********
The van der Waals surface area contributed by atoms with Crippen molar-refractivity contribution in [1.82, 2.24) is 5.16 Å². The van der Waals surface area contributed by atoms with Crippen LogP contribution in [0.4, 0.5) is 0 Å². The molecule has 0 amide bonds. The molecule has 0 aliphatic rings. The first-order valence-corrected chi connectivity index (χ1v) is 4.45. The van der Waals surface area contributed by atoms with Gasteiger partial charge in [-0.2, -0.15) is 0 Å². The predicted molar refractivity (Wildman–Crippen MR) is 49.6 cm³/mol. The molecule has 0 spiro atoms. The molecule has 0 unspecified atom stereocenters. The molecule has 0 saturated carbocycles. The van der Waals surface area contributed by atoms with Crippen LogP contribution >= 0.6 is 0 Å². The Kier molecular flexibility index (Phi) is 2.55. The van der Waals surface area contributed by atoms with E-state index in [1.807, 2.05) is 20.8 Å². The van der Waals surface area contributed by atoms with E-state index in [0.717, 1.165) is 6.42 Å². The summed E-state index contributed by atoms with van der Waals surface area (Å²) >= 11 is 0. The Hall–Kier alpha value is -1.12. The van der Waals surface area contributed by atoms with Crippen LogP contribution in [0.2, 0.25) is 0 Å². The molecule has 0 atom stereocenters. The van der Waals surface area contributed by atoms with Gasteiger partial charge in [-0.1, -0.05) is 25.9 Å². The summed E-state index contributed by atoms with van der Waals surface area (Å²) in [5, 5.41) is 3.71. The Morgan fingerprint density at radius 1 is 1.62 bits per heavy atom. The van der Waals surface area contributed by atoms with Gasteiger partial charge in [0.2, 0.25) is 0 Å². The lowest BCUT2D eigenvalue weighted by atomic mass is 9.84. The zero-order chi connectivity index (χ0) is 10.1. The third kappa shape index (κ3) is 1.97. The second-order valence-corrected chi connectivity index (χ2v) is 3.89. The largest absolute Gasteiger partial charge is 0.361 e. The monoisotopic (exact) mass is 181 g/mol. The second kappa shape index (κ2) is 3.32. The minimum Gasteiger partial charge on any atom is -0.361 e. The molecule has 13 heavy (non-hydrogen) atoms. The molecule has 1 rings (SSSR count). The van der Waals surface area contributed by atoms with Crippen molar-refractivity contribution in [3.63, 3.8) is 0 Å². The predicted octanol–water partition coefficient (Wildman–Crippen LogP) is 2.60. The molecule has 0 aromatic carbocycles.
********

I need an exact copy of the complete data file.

The van der Waals surface area contributed by atoms with Crippen molar-refractivity contribution in [1.82, 2.24) is 5.16 Å². The van der Waals surface area contributed by atoms with Crippen LogP contribution in [0.4, 0.5) is 0 Å². The molecule has 0 amide bonds. The molecule has 0 aliphatic rings. The first-order valence-corrected chi connectivity index (χ1v) is 4.45. The van der Waals surface area contributed by atoms with Gasteiger partial charge in [-0.2, -0.15) is 0 Å². The predicted molar refractivity (Wildman–Crippen MR) is 49.6 cm³/mol. The molecule has 0 spiro atoms. The molecule has 0 unspecified atom stereocenters. The molecule has 0 saturated carbocycles. The van der Waals surface area contributed by atoms with Crippen LogP contribution >= 0.6 is 0 Å². The Kier molecular flexibility index (Phi) is 2.55. The van der Waals surface area contributed by atoms with E-state index in [1.807, 2.05) is 20.8 Å². The van der Waals surface area contributed by atoms with E-state index in [0.717, 1.165) is 6.42 Å². The summed E-state index contributed by atoms with van der Waals surface area (Å²) >= 11 is 0. The Hall–Kier alpha value is -1.12. The van der Waals surface area contributed by atoms with Crippen LogP contribution in [0.2, 0.25) is 0 Å². The molecule has 0 atom stereocenters. The van der Waals surface area contributed by atoms with Gasteiger partial charge in [-0.1, -0.05) is 25.9 Å². The summed E-state index contributed by atoms with van der Waals surface area (Å²) in [5, 5.41) is 3.71. The Morgan fingerprint density at radius 1 is 1.62 bits per heavy atom. The van der Waals surface area contributed by atoms with Gasteiger partial charge in [0.2, 0.25) is 0 Å². The lowest BCUT2D eigenvalue weighted by atomic mass is 9.84. The zero-order chi connectivity index (χ0) is 10.1. The third kappa shape index (κ3) is 1.97. The second-order valence-corrected chi connectivity index (χ2v) is 3.89. The largest absolute Gasteiger partial charge is 0.361 e. The monoisotopic (exact) mass is 181 g/mol. The second kappa shape index (κ2) is 3.32. The minimum Gasteiger partial charge on any atom is -0.361 e. The molecule has 13 heavy (non-hydrogen) atoms. The molecule has 1 rings (SSSR count). The van der Waals surface area contributed by atoms with Crippen molar-refractivity contribution in [3.63, 3.8) is 0 Å². The predicted octanol–water partition coefficient (Wildman–Crippen LogP) is 2.60. The molecule has 0 aromatic carbocycles.